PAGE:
How to structure a winning presentation agenda for VCs and prospects

Entrepreneurs and start-up executives continue to struggle with the best way to present their company to venture capitalists and their target customers. Especially for early stage companies, their personal and professional credibility are on the line. Unfortunately, the most common first slides I see startup executives present are either about themselves or a history lesson about technology. There is a much, much better way to open the door.

Introduction to WholeMeaning

And so I was delighted to meet Andres Vergara, CEO of a startup called WholeMeaning. WholeMeaning is a social media listening post. They provide an enterprise feedback management system that pays attention to customer feedback in all its forms, listening not only to the words used, but the sentiment and context around those words. Andres’s introductory presentation is near perfect, taking full advantage of three best practices that are designed to engage his audiences. To be clear, he has two separate audiences with similar goals: VCs and senior executives of target prospects. While he wants different things from each audience, he must present his company’s value proposition clearly and succinctly to get them to engage in a productive conversation. Here’s what he’s done.

1) Lead with the customer problem

United Breaks Guitars

Watch the great music video: United Breaks Guitars

Read the full story.

Slide 1 focuses on the customer problem.

Nothing speaks louder than a customer problem his audience can relate to. In a simple slide he’s captured an extremely compelling scenario that anybody can relate to. The “United Breaks Guitars” public relations disaster quickly communicates the business problem he wants to help his customers solve. Read the story here and watch the YouTube hit video here. In short, this easily avoidable disaster to United Airlines cost them more than 10 million negative reviews on social media channels and more than $180 million in decreased valuation.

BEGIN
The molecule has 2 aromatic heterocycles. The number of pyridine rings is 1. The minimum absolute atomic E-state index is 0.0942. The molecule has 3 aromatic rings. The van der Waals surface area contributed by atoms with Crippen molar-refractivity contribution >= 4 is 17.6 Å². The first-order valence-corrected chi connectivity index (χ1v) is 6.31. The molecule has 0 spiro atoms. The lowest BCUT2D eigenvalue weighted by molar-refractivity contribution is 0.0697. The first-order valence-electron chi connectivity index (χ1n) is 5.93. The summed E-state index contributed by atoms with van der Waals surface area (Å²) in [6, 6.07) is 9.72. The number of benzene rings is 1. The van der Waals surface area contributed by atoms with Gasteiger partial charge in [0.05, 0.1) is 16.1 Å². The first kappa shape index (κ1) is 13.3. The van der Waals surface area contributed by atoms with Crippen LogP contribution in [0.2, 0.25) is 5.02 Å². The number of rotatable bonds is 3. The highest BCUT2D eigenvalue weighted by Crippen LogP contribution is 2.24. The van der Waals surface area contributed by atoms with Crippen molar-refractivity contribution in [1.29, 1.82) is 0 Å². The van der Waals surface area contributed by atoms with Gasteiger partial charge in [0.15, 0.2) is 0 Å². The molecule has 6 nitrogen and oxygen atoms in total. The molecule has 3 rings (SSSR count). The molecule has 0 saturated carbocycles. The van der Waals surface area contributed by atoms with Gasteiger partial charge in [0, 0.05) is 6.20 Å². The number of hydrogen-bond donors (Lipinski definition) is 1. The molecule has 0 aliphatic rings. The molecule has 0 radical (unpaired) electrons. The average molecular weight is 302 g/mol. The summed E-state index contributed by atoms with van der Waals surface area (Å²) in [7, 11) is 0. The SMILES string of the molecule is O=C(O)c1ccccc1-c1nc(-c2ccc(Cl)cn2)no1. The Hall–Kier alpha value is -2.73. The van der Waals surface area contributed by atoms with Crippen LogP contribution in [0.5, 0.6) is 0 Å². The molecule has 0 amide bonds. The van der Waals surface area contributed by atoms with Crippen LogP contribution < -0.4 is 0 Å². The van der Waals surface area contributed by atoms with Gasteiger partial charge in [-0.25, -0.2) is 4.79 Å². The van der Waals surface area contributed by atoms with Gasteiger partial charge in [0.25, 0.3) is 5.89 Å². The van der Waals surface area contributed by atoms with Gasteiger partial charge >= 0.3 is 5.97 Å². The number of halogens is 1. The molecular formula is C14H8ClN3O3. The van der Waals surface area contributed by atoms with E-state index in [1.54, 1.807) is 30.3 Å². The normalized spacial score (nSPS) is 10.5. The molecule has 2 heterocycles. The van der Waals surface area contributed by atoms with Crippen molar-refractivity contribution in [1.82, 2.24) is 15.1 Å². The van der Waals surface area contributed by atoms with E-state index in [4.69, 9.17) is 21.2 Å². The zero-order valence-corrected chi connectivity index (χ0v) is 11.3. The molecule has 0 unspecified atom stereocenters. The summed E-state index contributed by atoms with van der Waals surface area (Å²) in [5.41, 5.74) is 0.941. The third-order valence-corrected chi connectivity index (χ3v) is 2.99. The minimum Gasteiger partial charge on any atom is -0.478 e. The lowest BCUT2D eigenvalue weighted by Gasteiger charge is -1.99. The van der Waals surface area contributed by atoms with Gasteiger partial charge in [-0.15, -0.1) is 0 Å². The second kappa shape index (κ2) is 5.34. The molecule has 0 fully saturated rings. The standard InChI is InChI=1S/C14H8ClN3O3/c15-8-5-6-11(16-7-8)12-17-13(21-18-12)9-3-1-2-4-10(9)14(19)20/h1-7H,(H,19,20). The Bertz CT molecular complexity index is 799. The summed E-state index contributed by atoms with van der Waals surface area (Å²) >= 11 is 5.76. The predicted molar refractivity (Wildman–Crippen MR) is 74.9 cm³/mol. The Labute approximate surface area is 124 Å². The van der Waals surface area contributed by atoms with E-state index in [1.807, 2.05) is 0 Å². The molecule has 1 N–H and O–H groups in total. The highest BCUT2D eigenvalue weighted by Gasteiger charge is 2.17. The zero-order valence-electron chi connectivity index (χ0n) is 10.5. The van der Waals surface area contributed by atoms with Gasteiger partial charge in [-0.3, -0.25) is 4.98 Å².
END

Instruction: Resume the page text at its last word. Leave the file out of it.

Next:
Anders could have easily led with an initial slide about his deep industry background, or the technology his listening engine takes advantage of. But neither of these strike a chord (pun intended) of engagement and empathy that his case study does. He’s hooked his audience. The hard part is done. Now, to the details.

2) Simplify the value proposition

Simplify the value proposition.

Simplify the value proposition.

WholeMeaning takes companies from “read to revenue in 3 steps.” That sounds pretty compelling. When Andres presents this slide you can feel the VCs and prospects lean forward. Ok. how do you do this? How does this work? And this is exactly the reaction you want. By simplifying the value proposition he has eliminated the confusion of what is really being delivered. Sure, there is a lot of noise in the marketplace, and it’s one thing to be able to listen to the customer complaints.

Simplify how technology supports the value proposition. Save the technology details for the second meeting.

Simplify how technology supports the value proposition. Save the technology details for the second meeting.

But the real value comes from being able to understand the information, analyze it, and turn it into revenue and brand-building opportunities. There is no confusion. Woven into this slide and the technology-related slides that follow, Andres reinforces the value, not the technology. VCs and prospects will nod their heads.

3) Ending with customer success & call to action

Including a story of how his product has been put to the test with a real company is a strong way to finish the presentation. Even if the case study is only a beta. Even if the customer didn’t pay for this because you provided the service for free. The story of value provided and value acknowledged is extremely important and compelling. Yes, Ander’s company is a startup. He’s raising money to secure the next round of companies. But the value proposition has been proven.

This then, easily transitions into the call to action discussion. It’s often best to treat this part of the presentation as a conversation. But, the “ask” should be clear. Decide which next steps are most important to you.

It can be intimidating reaching out to people we don’t know when we want to introduce ourselves and our companies. The common default way to start a dialog is in talking about ourselves and technology. But this is exactly the WRONG way to start a discussion. Instead, follow the example illustrated by Andres. Chances are good you will be invited back for the ever-so-more-important second meeting.

Find more information on best practices and an agenda for success in these slides.

Find more information on best practices and an agenda for success in these slides.

For more information

This is just the beginning. There are more best practices to share. For more information on how to structure your presentation to VCs or your first set of customers, see the slides Making the Pitch, or contact Mike Gospe.

Good luck!

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